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How to improve your blind tasting skills

Practice makes perfect!

· Wine Culture

Have you ever attended a blind tasting and had trouble guessing the wine you’re tasting?



Today, let Hedonia give you the tools for guessing key information such as grape variety, region or vintage. Let's take a look!


Guessing the grape variety



You are comfortably sitting in front of your glass, ready to start your blind tasting journey. Start off by looking at the wine's color, which can give you some hints about the grape variety. 



You are comfortably sitting in front of your glass, ready to start your blind tasting journey. Start off by looking at the wine's color, which can give you some hints about the grape variety. 


Primitivo, a grape variety from the South of Italy


Ready to smell the wine? The primary aromas would give you information on what grape is used, as they differ from a variety to another. Put aside any oak or ageing aromas, focus on the aromas of fruits, flowers or herbs instead.



Now, take a sip. Feel the acidity level of the wine (Sauvignon Blanc is more acidic than Chardonnay), sweetness (Gewurztraminer is often made in an off-dry style) and tannins (Syrah usually has higher tannins than Gamay). 



Note that some wines might be a blend of different grapes, which would make the challenge even more difficult!


Guessing the region



At this point you might have an idea about the grape variety. Go deeper, focus on its region of origin now.



When the wine tastes delicate and fresh with higher acidity but lower sweetness and alcohol, it may come from cooler climate, such as Champagne or Mosel, Germany.



Instead, if you're noticing riper fruit or jammy aromas, a feeling of heat from alcohol with lower acidity on the palate, it may come from a warmer climate such as the Southern Rhône valley, Spain or California.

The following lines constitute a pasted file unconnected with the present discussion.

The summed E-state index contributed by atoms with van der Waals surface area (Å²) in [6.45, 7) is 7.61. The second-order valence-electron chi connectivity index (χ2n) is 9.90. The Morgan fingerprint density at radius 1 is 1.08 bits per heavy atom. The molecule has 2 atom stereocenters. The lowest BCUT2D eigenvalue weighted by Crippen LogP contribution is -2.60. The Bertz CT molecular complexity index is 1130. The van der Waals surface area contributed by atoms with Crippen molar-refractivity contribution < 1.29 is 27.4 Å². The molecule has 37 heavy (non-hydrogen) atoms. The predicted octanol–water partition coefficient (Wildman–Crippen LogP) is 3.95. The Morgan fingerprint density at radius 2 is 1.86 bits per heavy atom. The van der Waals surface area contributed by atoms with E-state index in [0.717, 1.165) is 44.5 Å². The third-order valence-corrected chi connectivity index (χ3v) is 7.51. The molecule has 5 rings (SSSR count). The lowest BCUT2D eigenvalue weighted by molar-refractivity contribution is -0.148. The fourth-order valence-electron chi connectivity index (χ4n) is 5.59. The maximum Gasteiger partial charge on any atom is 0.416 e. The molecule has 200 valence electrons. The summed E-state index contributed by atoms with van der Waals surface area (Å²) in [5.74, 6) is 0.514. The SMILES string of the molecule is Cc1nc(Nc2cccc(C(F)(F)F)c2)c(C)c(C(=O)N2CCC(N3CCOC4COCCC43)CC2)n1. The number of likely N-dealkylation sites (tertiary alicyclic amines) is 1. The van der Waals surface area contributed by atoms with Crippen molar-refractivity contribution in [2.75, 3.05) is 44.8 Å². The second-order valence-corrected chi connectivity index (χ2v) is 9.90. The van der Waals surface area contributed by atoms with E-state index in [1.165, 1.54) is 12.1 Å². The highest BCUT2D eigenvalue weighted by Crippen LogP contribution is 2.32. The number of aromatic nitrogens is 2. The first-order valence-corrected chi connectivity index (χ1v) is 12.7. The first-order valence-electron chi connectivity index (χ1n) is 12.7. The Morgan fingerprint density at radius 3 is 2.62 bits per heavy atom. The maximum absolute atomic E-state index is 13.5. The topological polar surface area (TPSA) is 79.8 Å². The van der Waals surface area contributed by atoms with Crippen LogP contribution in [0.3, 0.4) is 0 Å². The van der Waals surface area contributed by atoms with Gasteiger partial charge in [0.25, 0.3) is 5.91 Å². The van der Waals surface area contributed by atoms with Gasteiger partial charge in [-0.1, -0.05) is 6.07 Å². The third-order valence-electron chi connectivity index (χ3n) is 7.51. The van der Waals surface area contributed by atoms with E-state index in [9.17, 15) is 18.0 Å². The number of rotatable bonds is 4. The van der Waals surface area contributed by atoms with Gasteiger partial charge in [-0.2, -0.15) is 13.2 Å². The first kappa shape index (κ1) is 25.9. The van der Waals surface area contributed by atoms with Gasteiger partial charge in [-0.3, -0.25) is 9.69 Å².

Wines from Chateauneuf-du-Pape are full-bodied with high alcohol and intense fruit flavours 


Additionally, the color can also reflect the region of origin. If you’re identifying a very deep ruby or golden color wine, then it might come from a warmer region.


Guessing the vintage



Now, how old is it? For red wines, the color becomes paler as they age. If the wine you’re tasting shows a beautiful deep ruby color with purple reflections on the side, it means it’s still a young wine.



However, if the wine looks pale and shows a garnet color with brown on the edges, then it's probably not so young anymore.



Unlike red wines, white wines become deeper in color as they age. A young white wine usually shows a pale lemon color while the older ones would look deeper and more golden.



Note that some grape varieties evolve more quickly than others, such as a Pinot noir or Merlot. Indeed, it's not rare for a Pinot noir of just a few years old to show a garnet color.



Also, tertiary aromas develop as the wine ages. When you smell aromas of mushrooms, earth or coffee, you're probably in front of an older wine. But if you can only smell fresh, primary aromas, it’s still a young wine!





If you mean to grade this wine, give it a score out of 4 points by judging its balance, length, intensity and complexity (each accounts for 1 point). Try to be as fair and objective as possible!


Tips for blind tasting



Make sure you follow a systematic approach when tasting the wine, by looking, smelling and tasting. Evaluate the wine as a whole and make a complete investigation instead of giving answers just after sniffing.



Practice makes perfect. Whenever you're tasting an interesting wine, take a picture of its label, write some notes about its aromas or how it feels on your palate. The more you are serious about this, the better your blind tasting skills will become. 



And to learn even more about wine tasting, why not join Hedonia’s next Explorer class next month? Contact us for more information!



Founded in 2018 by Matthieu Ventelon, Hedonia is the first institution in China combining professional Wine and Etiquette expertise in the same training offer.

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